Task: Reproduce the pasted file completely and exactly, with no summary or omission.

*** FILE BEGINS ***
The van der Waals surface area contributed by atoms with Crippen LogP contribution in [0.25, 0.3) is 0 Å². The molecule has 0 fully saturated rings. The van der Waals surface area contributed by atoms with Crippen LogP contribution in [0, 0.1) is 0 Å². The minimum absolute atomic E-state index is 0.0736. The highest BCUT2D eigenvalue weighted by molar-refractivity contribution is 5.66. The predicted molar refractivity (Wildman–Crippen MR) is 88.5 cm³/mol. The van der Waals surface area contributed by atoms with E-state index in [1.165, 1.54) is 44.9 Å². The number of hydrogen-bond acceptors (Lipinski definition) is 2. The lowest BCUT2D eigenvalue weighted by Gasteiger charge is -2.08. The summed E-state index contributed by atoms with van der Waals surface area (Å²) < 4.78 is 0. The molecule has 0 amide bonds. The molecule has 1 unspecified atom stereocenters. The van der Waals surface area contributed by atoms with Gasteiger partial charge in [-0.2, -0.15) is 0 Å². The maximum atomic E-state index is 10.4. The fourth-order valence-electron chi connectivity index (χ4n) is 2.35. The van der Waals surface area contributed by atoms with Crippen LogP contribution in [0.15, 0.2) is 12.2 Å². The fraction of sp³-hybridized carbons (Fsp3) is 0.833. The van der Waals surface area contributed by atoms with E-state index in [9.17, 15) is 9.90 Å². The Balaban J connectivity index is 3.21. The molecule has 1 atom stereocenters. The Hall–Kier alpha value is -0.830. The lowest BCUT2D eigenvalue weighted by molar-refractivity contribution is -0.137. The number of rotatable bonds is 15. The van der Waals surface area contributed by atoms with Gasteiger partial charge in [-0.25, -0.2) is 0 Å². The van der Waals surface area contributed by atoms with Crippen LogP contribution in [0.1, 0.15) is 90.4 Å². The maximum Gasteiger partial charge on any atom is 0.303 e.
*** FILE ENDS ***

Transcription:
The van der Waals surface area contributed by atoms with Crippen LogP contribution in [0.25, 0.3) is 0 Å². The molecule has 0 fully saturated rings. The van der Waals surface area contributed by atoms with Crippen LogP contribution in [0, 0.1) is 0 Å². The minimum absolute atomic E-state index is 0.0736. The highest BCUT2D eigenvalue weighted by molar-refractivity contribution is 5.66. The predicted molar refractivity (Wildman–Crippen MR) is 88.5 cm³/mol. The van der Waals surface area contributed by atoms with E-state index in [1.165, 1.54) is 44.9 Å². The number of hydrogen-bond acceptors (Lipinski definition) is 2. The lowest BCUT2D eigenvalue weighted by Gasteiger charge is -2.08. The summed E-state index contributed by atoms with van der Waals surface area (Å²) < 4.78 is 0. The molecule has 0 amide bonds. The molecule has 1 unspecified atom stereocenters. The van der Waals surface area contributed by atoms with Gasteiger partial charge in [-0.2, -0.15) is 0 Å². The maximum atomic E-state index is 10.4. The fourth-order valence-electron chi connectivity index (χ4n) is 2.35. The van der Waals surface area contributed by atoms with Crippen LogP contribution in [0.15, 0.2) is 12.2 Å². The fraction of sp³-hybridized carbons (Fsp3) is 0.833. The van der Waals surface area contributed by atoms with E-state index in [9.17, 15) is 9.90 Å². The Balaban J connectivity index is 3.21. The molecule has 1 atom stereocenters. The Hall–Kier alpha value is -0.830. The lowest BCUT2D eigenvalue weighted by molar-refractivity contribution is -0.137. The number of rotatable bonds is 15. The van der Waals surface area contributed by atoms with Gasteiger partial charge in [-0.25, -0.2) is 0 Å². The van der Waals surface area contributed by atoms with Crippen LogP contribution in [0.1, 0.15) is 90.4 Å². The maximum Gasteiger partial charge on any atom is 0.303 e.